Nevertheless I find him creepy.

Now when I run into him, which has become rare, he seems only to look at me out of the corner of his eye, as he did yesterday evening when I saw him on the street, instinctively saying ‘hello.’ His reply was quick, curt and he kept on walking as I tried to unlock my bike (incidentally, a few meters down the sidewalk he stopped and then doubled back, which kinda seemed creepy). He seems now to me always to look agitated, or tortured somehow. If you’d like to get a better picture of what he looks like, imagine Prince Harry after 20 years of hard living with a couple of knife fights under his belt and you’d probably be in the neighborhood…

And yet I can’t help but wonder if it’s all me. Have I created this creep? By which I don’t mean ‘does he only look tortured because I’ve rejected his offers and it’s driven him wild with pain?’ but….I guess….do I only think he looks creepy because I feel uncomfortable when I think I’ve made someone else uncomfortable, and the easiest emotional response is to turn him into a monster so that I don’t have to feel bad anymore? Maybe, if it weren’t for me, he wouldn’t be creepy. Look what I’ve gone and done! I’ve made this perfectly nice man (who was probably in a terrible car accident years ago) and turned him into a creep.

Ultimately, the question is: can creep exist in a vaccuum? Does  someone need to recieve the creepy to come into being?
If this is so, I fear I’ve made a lot of creeps over the years…..

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6 Comments on “If a Creep Falls In The Forrest…”

  1. Contributing Factor Says:

    He sounds creepy.

  2. mcrobie mcrobotnik Says:

    Hey lovely! Heh, I loved this in several different ways – your writing and exploring the creepiness-in-a-vacuum and the little reminders it gave me of Prenzlauerberg (which I miss especially at the moment).
    It’s an interesting idea – I remember reading an article recently on, uh, The Awl (i can’t find it but can find a related article: http://www.theawl.com/2010/11/whats-the-worst-thing-a-man-believes-he-can-call-a-woman), that said “creepy” is the worst thing you can call a guy – & to an extent the subjectivity element is true: I think about how I spent most of my 20s so far being so easily tricked by basically the aesthetics of nice-guyness – those nerdy/arty not-quite-hipster grad students, with their crumpled hair and scarves and satchels – like I couldn’t go to the British Library without falling in love with three separate ‘niceguy’ walking-tropes. And not that guys who use this ‘nice guy’ aesthetic aren’t more or less likely than others to be decent people, but just that I really mistook the signifiers of their socialisation (educated boys who listen to a certain type of music, and watch the kinds of films i like, basically) as signs that they couldn’t be ‘creeps’. Which uh – we have already discussed the carnage of the faux-sensitive male – so, yes, lessons learned.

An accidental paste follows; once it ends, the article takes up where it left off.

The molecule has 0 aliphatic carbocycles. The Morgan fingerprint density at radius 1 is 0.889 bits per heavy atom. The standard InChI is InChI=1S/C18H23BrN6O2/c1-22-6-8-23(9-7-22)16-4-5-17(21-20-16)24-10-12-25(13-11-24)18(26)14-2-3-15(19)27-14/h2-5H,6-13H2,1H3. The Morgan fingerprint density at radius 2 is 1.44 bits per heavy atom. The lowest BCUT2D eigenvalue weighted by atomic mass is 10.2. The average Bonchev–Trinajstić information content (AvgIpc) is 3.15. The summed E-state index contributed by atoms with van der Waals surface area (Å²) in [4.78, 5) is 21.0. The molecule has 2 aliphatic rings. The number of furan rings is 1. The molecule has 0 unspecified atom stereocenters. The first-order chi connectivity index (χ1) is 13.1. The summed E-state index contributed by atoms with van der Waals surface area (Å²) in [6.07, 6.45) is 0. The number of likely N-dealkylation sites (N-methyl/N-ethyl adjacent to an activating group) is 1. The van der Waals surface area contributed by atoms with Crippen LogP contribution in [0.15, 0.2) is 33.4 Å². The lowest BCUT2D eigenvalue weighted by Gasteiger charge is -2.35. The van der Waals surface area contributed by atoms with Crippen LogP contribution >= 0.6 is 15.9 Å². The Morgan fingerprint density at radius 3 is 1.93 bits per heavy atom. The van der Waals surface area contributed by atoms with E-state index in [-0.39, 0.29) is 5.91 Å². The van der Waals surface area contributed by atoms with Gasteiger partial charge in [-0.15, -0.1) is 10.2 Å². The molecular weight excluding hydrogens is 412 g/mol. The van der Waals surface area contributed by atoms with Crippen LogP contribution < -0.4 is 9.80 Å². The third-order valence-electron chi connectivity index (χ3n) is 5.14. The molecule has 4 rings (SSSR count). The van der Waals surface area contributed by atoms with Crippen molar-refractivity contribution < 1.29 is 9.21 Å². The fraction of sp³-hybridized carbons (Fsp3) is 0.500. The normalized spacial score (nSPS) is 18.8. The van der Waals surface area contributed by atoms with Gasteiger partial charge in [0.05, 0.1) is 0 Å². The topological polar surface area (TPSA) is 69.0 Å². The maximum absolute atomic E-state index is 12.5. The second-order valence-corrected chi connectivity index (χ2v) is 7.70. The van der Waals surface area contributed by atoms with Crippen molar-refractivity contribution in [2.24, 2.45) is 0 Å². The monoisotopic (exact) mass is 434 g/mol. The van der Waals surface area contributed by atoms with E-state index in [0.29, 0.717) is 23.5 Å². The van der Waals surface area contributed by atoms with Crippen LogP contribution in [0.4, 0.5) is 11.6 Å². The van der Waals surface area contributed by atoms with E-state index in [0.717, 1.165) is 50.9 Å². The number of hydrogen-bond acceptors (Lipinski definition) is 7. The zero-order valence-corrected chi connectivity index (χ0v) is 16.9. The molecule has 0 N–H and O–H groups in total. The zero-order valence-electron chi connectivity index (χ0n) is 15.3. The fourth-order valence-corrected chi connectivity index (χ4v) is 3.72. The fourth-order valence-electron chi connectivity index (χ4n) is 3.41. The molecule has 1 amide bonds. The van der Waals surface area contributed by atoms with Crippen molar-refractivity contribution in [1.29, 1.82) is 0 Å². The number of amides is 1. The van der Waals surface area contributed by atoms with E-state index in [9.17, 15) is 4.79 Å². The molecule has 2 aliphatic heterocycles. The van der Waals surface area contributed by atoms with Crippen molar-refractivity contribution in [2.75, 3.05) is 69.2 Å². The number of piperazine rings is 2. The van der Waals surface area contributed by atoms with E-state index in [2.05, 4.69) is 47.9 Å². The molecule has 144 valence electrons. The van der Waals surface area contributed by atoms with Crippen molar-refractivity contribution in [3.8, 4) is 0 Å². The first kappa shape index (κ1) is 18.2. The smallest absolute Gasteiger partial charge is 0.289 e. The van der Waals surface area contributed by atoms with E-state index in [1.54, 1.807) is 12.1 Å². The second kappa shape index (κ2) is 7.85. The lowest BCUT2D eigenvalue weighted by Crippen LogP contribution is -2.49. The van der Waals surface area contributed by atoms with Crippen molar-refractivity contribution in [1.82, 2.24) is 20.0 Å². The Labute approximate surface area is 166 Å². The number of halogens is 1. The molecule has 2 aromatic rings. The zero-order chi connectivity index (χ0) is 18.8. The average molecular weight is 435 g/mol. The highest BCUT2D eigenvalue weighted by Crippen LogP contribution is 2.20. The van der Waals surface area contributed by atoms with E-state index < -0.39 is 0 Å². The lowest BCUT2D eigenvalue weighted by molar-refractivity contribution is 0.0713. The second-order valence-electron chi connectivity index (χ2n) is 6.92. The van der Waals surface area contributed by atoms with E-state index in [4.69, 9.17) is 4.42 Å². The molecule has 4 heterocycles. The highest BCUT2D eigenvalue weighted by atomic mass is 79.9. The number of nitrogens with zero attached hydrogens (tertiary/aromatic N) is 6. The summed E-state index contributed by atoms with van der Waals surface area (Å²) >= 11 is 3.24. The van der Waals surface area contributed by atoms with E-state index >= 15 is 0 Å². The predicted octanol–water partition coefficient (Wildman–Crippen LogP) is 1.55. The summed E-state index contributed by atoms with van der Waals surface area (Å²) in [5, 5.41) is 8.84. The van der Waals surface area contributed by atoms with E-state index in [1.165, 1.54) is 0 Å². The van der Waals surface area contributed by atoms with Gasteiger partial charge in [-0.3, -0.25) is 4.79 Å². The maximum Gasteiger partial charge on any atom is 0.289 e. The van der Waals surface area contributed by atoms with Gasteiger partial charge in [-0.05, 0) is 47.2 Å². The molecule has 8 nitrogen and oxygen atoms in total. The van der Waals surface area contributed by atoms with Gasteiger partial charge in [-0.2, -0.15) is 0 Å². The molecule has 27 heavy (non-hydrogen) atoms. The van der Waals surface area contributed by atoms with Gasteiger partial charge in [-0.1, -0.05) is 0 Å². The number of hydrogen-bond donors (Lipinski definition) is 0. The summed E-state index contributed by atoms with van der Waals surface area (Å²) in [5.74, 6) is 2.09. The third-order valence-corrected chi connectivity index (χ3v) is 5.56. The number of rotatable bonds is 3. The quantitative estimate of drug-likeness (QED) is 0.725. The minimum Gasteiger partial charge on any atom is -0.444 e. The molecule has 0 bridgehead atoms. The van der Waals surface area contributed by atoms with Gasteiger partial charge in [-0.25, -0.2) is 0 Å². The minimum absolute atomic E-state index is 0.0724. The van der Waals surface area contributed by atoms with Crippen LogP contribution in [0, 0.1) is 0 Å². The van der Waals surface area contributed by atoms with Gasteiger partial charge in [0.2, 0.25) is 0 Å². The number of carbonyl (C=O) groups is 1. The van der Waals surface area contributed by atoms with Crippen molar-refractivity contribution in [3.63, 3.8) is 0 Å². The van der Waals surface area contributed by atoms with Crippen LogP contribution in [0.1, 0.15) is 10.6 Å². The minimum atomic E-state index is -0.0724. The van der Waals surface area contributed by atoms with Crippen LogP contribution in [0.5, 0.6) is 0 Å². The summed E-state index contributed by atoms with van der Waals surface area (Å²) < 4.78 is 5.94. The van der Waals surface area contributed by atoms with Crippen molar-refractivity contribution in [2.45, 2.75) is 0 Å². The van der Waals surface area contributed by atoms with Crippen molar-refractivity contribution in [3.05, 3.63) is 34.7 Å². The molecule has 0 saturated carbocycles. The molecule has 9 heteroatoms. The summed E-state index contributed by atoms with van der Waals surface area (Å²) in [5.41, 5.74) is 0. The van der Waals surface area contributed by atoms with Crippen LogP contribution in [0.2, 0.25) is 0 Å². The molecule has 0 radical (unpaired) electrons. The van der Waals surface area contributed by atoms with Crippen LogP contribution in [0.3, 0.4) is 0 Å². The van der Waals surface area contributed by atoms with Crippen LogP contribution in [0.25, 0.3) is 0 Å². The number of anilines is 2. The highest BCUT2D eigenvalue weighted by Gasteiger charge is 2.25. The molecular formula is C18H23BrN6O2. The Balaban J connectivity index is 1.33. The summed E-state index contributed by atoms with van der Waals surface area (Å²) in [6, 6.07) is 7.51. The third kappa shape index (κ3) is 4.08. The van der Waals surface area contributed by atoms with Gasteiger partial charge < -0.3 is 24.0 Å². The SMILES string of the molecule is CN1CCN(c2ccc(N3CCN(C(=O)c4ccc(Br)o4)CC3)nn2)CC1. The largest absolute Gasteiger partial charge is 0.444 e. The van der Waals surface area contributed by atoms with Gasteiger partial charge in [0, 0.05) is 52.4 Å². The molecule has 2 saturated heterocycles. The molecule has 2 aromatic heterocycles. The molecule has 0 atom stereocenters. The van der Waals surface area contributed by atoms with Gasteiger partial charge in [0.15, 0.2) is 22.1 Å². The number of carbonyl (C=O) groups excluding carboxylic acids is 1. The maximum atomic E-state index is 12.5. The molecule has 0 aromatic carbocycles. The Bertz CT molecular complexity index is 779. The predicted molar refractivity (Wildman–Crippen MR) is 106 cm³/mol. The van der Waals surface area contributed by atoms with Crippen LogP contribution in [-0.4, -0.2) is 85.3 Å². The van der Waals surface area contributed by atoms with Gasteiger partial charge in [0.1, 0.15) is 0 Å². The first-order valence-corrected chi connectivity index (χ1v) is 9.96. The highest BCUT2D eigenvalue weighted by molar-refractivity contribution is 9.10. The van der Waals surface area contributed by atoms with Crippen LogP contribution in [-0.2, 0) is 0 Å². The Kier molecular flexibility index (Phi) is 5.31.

As a little wanky detour: I’m getting really into Martha Nussbaum on empathy, and how dignity/ rights come from empathy – I think partly to merge the two sides of my brain a bit better than Sarajevo allowed (‘human rights-y’ law cerebral stuff and, y’know, emotions/creative stuffs). And I think that empathy is pretty key, when you notice yourself being, basically, icked out by someone – something I haven’t been very good at in the past.
    Hrm, this was going somewhere. Oh yes! So yes, I think it’s a sign of how empathetic you are that you kinda thought afterwards about your instinctive response to this guy, and whether the ‘creepy’ feeling wouldn’t have come up if you’d been attracted to him.
    But, at the same time, I think (unlike the Awl article kinda seemed to imply) that calling a guy ‘creepy’ is not like calling a girl ‘slutty’. Not to go too, er, old-school feminist on you, but I think that trusting your initial instincts on a guy – especially in the cirumstances of being a v attractive young woman several thousand miles away from home (hehe, I mean you, not me!) – is something you shouldn’t ever make yourself feel bad about. Not that you shouldn’t explore these ideas, but just that so often we’re pressured *not* to trust our instincts, in terms of when we’re unsure about a guy, and that’s when things go uh.
    So, yes, it must suck to be a decent guy whose actions/ presence are interpreted as ‘creepy’, genuinely, it’s probably like being called ‘hysterical’ as a woman – just a low and kind gender-specific judgement to make on behaviour we all do at times, but which we only use as an insult to those we don’t like/ aren’t attracted to. But, when your brain is telling you a guy is ‘creepy’, that’s probably also a message your brain is sending you about your safety, and that’s not something to feel bad about even if the message isn’t totally objective – and why it’s different to the ‘slutty’ slur, which, obviously, isn’t a legitimate safety fear being shorthanded in a judgement, it’s just a tacky, horrible judgement.